..

27 U.S. ARMY MEDICAL DEPARTMENT CENTER AND SCHOOL AMEDD NONCOMMISSIONED OFFICER ACADEMY BASIC/ADVANCED NONCOMMISSIONED OFFICER COURSES LESSON TITLE: Soldier Dignity and Respect THIS LESSON IS USED IN THE FOLLOWING COURSES: COURSE NUMBER(S) 6-8-C40/6-8-C42

WVBN-40B WYAN-30B 0397

COURSE TITLE(S) AMEDD Basic/Advanced Noncommissioned Officer Courses ADMINISTRATIVE DATA

SECTION I. TASK(S) TAUGHT OR SUPPORTED: TASK NUMBER N/A TASK(S) REINFORCED: TASK NUMBER N/A ACADEMIC HOURS: TYPE OF INSTRUCTION TEST TEST REVIEW TOTAL HOURS

TASK TITLE N/A

TASK TITLE N/A PEACETIME HOURS /TYPE 2/PE3 None None 2 MOBILIZATION HOURS /TYPE N/A

TEST AND TEST REVIEW HOURS AND LESSON NUMBERS: HOURS LESSON NO. TEST: N/A N/A REVIEW OF TEST RESULTS: PREREQUISITE LESSON(S): LESSON NUMBER None CLEARANCE AND ACCESS: Unclassified LESSON TITLE None N/A

WVBN-4 OB/WYAN-B 0397 REFERENCES: NUMBER TITLE FM 22-100 TC 22-9-1,2,3 Reimer, D. Address to the USMA Class of 1996 USMA Microsoft Internet Explorer csaweb@hqda.army.mil NCO Article, 1996 STUDENT STUDY ASSIGNMENT: Read Supplementary Reading #2 INSTRUCTOR REQUIREMENTS: SGL led lesson. This lesson does not lend itself to student teaching because of the need to review the television tape. ADDITIONAL SUPPORT PERSONNEL REQUIREMENTS: EQUIPMENT REQUIRED FOR INSTRUCTION: TV, VCR MATERIALS REQUIRED FOR THE INSTRUCTION: TVT Dignity and Respect for the Soldier TVT 21-222-708786 DA INSTRUCTOR MATERIALS: Lesson plan STUDENT MATERIAL: Supplementary Readings #1 and #2 CLASSROOM, TRAINING AREA, AND RANGE REQUIREMENTS: Classroom suitable for 1:16 instructor/student ratio. AMMUNITION REQUIREMENTS: None INSTRUCTIONAL GUIDANCE: You must thoroughly know the answers to the questions because if you do not you will not be able to ensure all points are covered. Secondly, MENTION TO STUDENTS that the tape refers None

to the 4 Cs: Candor, Courage, Competence, Commitment as the Army Values. These values have been revised but the 4 Cs are still useful principles. The Supplementary Reading #2 is attached to this lesson. Remind students at end of class to read it if they have not already done so. PROPONENT RESIDENT LESSON PLAN APPROVAL: NAME RANK POSITION PAULETTE H. DUNLAP CSM CMDT, AMEDD NCO ACADEMY DATE Mar 97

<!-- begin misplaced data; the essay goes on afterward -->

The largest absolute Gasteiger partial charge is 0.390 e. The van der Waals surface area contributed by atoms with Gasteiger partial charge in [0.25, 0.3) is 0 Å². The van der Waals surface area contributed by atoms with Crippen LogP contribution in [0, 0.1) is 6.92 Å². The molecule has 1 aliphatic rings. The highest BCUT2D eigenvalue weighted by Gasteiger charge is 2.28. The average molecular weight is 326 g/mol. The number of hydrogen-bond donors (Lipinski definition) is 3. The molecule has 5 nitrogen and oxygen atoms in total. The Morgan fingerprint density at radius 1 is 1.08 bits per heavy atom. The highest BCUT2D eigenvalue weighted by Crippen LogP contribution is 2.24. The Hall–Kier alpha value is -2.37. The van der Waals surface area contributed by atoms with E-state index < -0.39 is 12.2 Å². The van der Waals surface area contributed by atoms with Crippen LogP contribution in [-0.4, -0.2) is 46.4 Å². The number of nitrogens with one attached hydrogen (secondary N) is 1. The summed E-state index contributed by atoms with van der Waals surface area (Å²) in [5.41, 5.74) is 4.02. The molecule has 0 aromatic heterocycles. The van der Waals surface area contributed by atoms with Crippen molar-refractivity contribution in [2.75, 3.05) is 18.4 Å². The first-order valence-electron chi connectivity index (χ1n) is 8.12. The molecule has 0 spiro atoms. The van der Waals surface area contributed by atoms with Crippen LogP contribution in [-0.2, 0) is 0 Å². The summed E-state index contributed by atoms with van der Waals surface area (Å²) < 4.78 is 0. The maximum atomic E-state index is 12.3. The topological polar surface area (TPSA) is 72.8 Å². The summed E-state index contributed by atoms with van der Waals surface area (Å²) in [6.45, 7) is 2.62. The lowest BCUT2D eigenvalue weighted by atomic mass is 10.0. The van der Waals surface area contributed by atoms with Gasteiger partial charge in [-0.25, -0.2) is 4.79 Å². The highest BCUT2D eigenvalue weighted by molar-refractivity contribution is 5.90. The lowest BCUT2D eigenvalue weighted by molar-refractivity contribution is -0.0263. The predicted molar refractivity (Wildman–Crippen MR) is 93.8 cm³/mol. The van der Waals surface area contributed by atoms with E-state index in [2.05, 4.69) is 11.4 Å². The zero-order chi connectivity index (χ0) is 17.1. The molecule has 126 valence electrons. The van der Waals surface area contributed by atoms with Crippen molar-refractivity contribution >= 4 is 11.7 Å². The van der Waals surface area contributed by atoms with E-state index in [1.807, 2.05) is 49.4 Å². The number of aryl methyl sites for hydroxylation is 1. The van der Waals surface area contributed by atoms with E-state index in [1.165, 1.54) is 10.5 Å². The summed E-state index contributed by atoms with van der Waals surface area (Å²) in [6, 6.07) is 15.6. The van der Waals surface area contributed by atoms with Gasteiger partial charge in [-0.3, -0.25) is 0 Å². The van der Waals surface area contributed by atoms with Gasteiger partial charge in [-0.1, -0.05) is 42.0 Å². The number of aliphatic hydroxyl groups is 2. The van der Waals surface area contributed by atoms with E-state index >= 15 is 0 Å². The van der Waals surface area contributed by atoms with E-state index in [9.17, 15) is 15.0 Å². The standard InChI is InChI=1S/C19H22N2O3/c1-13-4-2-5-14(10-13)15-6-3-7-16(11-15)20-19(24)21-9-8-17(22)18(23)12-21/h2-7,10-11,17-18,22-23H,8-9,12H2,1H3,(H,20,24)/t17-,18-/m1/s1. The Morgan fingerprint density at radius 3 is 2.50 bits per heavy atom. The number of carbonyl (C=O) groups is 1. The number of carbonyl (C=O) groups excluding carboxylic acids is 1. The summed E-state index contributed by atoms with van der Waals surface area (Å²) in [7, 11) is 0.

SECTION II. INTRODUCTION TERMINAL LEARNING OBJECTIVE (STATEMENT OF OBJECTIVE): INSTRUCTOR NOTE: Read the following terminal learning objective statement to the students. 2 WVBN-4OB/WYAN-3OB 0397 Recognize and correct situations that detract from the sense of self respect and dignity experienced by subordinates IAW FM 22-100, TC 22-91,2,3. SAFETY REQUIREMENTS: None RISK ASSESSMENT LEVEL: Low ENVIRONMENTAL CONSIDERATIONS: EVALUATION: None None

INSTRUCTIONAL LEAD IN: General Abrams once said, People are not in the Army, people are the Army. Young people who join the Army expect to contribute and become respected members of the Army team. The men and women who make up our organization are valuable They make it a great place to serve. However, approximately 50% of the new soldiers who leave the Army say they did not receive respect from their leaders. When soldiers enlist they sign a formal contract with the Army. The soldier agrees to serve for a number of years, and in return, the Army agrees to train the soldier in a military occupational specialty (MOS) In addition to a formal contract there is an informal one. The informal contract is rarely mentioned, but its there just the same. In this contract the Army expects certain things from the soldier and the soldier expects certain things from the Army. The Army expects soldiers to show courage, loyalty, respect, integrity, selfless service and honor and to do their duty. The soldier expects leaders who are competent, caring, professionals and who treat others